|Tasting diversity-Viewing wine Sideways|
Quirky to inspiring, there are all types of tasting rooms. Some have deep wine caves to alter perceptions, others offer beautiful architectural achievements or formal salon settings. Still others impart historical family legacies, like Gundlach-Bundschu(1858), or Foppiano(1896). And, then there are wineries that identify with salmon fishermen, with duck hunters, and a few that take local ecology and sustainability so seriously they are painstakingly bio-dynamic certified. Of course there is only one in all of Sonoma county that has the distinction of being first, Buena Vista, California's oldest commercial winery,
I once asked a tasting room host what made their brand distinctive. They spoke of their vineyard sources and their foreign born wine maker, but really their wines were fairly generic. Increasingly, we are blessed locally with the evolution of viticulture; the right vine planted in the right place with a yield that annually would be 'in balance'. With more academically trained and internationally versed wine makers than ever before, wine quality produced by these wizards has never been so consistently high. If this is today's landscape, then there must be something else, something notable that makes a brand 'distinctive'. Memorable wines, wines of place, I believe, speak to you in a way that other 'generic' wines do not and those are the wines, and the tasting room the visits I remember.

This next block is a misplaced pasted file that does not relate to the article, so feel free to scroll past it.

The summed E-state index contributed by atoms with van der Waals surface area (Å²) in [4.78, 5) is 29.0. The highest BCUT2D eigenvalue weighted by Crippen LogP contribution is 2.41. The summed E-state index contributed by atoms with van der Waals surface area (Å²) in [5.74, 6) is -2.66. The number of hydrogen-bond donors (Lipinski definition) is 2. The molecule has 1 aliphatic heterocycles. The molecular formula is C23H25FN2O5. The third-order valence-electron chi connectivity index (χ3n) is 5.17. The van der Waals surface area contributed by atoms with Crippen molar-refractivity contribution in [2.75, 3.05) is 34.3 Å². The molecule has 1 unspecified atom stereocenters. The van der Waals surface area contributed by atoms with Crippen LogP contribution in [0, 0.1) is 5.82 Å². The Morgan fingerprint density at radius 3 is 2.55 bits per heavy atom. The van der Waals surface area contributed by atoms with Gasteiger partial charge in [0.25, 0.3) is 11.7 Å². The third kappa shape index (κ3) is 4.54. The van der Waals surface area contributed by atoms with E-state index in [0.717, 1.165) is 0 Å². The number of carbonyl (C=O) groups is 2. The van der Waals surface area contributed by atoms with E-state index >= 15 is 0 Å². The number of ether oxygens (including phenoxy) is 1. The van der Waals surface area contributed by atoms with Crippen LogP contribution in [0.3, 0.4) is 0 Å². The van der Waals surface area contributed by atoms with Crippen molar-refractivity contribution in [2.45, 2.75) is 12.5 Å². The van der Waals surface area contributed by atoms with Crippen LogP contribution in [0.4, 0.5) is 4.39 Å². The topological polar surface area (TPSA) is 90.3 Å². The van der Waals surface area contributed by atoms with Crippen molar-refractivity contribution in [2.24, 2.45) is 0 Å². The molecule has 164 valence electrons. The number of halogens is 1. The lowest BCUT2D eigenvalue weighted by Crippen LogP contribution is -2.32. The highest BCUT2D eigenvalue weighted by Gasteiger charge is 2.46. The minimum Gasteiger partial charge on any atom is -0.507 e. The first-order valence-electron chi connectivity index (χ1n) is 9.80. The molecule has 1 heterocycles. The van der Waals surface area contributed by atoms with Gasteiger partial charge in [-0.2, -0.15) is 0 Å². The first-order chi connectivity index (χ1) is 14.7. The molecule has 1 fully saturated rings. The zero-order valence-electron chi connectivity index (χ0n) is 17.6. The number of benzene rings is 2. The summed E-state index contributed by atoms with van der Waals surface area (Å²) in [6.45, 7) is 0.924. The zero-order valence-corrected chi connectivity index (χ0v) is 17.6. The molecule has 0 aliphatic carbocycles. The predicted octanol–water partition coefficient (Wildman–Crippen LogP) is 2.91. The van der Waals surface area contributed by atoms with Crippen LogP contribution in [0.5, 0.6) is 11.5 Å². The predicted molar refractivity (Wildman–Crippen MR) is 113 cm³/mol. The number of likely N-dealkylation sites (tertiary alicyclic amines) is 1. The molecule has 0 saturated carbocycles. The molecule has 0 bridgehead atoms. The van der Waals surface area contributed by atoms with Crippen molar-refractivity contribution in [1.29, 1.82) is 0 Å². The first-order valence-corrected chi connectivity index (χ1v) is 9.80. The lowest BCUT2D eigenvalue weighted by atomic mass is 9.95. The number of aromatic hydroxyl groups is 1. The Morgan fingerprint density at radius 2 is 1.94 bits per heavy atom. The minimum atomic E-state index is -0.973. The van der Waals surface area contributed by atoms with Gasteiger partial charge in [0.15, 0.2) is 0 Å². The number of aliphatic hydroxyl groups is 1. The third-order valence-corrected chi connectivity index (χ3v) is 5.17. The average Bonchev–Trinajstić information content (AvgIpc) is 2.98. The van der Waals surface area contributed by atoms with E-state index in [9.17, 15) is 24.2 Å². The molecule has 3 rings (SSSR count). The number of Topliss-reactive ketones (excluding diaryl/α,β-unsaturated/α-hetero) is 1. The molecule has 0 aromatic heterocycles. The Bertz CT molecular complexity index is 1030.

|Mustard flowers carpet warming winter vineyards|
- At the recent annual United Wine & Grape Symposium, the largest industry event of its kind in the western hemisphere, continuing domestic consumer trends were identified. Above all of the segmented measures, industry leaders noted that U.S. wine shipments continue to rise, continuing a 20-year trend of domestic growth. At the entry market level, wines under-$9 continue to lose market share. That trend is also reflected in young adults leaving 'big beer' for more premium craft beers in greater numbers. For volume grape growers at the lower end of the scale, 2015 saw an additional 20,000 acres of vines reportedly pulled from vineyards of the Central Valley AVA, and that is following a loss of 21,000 in 2014. There then are strong indications that these trading-up trends will continue across the demographics. On the premium side, imports(makeing up about 1/3 of sales) continue to grow, as do sales of higher average priced California wines.
- New AVA for super-San Franciso Bay Area, Central Coast: La-Mor-Inda AVA, composed of the sandy-clay soils and warmer environs of Lafayette, Moraga, and Orinda was recently approved by our federal regulators, the TTB.
For those of us who enjoy the sight, the aromatic swirl, and sip of complex/balanced premium wines that delight, wines found in a setting that inspires, we are now being rewarded with an increasing number of high quality choices. Our consumer challenge remains in finding something memorable in this crowded vineyard, and to taste the difference.